The island paradise with a dark heart
Warm seas, relatively constant conditions and few mammalian predators make tropical islands seem like paradise for wildlife to live, yet some of the darkest tales can be found on these apparently benign-looking shores.
One of the most poignant stories filmed for Planet Earth II was the tale of the birdcatcher tree (Pisonia grandis) – known locally as the mapou tree. Pisonia grows on remote islands all across the Indian and Pacific oceans. Their trick for dispersal is to grow sticky seeds, armed with tiny barbs, that stick to the feathers of seabirds which inadvertently spread them as they move between islands.
At a time where seabird numbers across the world are in serious decline, helping them through this first hurdle of life is a key way to conserve them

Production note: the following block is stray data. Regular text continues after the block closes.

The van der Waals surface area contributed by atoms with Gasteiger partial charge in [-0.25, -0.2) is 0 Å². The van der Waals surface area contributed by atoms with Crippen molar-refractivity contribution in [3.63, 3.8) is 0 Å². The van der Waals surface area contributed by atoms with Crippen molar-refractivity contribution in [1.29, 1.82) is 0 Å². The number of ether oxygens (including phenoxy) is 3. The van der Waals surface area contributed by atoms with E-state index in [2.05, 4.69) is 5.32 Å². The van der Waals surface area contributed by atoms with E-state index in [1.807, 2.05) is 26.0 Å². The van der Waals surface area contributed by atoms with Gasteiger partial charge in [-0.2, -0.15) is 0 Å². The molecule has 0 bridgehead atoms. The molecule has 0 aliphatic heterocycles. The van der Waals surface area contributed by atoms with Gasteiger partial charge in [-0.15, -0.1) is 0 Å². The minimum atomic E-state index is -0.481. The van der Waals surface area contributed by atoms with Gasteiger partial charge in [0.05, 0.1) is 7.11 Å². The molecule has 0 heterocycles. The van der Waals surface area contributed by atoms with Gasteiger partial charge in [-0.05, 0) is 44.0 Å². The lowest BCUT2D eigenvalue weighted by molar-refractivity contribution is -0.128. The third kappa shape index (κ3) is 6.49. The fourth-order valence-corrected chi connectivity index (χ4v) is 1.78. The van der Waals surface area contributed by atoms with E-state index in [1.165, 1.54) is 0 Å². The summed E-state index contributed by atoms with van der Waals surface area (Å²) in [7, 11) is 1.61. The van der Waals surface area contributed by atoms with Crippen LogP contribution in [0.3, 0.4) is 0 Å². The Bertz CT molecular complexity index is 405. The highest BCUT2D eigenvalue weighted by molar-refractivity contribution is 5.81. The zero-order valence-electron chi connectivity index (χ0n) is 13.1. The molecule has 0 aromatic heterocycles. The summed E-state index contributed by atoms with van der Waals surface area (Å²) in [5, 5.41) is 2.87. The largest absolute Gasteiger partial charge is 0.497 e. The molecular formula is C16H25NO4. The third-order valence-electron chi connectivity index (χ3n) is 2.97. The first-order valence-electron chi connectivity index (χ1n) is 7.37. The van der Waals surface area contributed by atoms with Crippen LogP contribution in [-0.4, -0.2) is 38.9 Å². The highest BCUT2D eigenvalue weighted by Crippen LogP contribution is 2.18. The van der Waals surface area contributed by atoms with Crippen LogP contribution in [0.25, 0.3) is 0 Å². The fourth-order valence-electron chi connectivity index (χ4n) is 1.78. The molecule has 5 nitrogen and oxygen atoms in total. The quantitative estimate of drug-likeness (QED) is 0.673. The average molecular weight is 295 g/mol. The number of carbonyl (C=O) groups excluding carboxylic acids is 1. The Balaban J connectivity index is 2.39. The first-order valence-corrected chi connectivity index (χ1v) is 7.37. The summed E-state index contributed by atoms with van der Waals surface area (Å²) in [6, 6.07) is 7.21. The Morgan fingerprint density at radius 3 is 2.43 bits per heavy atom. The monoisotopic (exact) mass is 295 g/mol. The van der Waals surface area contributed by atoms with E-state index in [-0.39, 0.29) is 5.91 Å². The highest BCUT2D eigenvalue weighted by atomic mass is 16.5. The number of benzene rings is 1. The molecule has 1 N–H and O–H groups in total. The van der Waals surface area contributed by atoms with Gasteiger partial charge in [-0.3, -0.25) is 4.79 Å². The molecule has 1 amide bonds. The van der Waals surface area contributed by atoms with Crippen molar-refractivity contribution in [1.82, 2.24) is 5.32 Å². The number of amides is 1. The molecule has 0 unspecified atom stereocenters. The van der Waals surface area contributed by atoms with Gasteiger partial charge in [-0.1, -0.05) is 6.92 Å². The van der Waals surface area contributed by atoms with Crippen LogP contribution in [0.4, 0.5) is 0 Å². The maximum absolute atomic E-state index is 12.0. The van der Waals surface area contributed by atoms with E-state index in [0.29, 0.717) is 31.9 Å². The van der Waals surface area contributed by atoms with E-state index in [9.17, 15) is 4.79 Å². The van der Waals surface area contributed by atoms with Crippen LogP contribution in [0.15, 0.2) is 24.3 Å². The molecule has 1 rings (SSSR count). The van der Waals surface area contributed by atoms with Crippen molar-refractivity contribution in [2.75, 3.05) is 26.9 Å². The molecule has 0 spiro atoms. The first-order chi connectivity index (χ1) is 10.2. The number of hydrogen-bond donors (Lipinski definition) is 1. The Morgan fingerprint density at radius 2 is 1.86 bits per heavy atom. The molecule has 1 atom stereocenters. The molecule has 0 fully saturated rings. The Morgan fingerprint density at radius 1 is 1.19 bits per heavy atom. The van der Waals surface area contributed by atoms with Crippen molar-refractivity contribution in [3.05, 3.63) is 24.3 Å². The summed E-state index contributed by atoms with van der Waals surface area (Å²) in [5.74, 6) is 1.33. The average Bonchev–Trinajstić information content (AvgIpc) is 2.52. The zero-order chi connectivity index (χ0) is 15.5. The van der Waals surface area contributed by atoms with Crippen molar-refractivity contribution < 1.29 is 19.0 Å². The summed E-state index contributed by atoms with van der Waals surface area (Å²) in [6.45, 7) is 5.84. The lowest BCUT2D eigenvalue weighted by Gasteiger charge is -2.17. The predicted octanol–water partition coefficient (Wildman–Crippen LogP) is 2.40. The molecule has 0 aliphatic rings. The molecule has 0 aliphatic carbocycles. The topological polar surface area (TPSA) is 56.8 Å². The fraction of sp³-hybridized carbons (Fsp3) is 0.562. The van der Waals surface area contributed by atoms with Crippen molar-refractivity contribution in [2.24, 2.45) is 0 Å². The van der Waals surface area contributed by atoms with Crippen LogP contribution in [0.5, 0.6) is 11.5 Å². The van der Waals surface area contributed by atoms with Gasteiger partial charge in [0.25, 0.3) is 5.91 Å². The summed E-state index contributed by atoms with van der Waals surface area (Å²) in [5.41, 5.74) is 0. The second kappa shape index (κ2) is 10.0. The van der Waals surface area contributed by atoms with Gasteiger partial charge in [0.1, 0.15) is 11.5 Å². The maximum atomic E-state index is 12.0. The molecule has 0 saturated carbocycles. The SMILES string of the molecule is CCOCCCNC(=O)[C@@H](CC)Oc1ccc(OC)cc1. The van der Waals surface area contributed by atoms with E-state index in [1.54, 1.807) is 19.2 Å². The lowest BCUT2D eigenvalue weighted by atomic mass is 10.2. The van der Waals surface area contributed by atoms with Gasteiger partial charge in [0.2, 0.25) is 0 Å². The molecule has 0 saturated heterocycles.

The chosen destination for this story was the Seychelles where, twice yearly, the Pisonia trees flower and fruit. The timing – through years of evolution – coincides with peak seabird traffic to the island: the arrival and fledging of the noddy terns. Lesser noddy terns use the Pisonia for nesting, but when the young noddies fledge the impact of the Pisonia can be devastating.
Every year hundreds of thousands of seabirds become tangled and entrapped. For a tiny seabird weighing just 100g, just a few seeds can be enough to ground it. Many young fledglings starve to death.
But for one bird, at least, there was a happy ending. The fledgling brown noddy featured in the ‘Islands’ film, entangled with seeds across its chest and tail, was filmed on a private island called Cousine. On that island the conservation officers have a policy of catching entangled birds and carefully cleaning them – removing all of the seeds, and putting them back in a tree, away from harm's reach.
At a time where seabird numbers across the world are in serious decline, helping them through this first hurdle of life is a key way to conserve them and a basic act of kindness.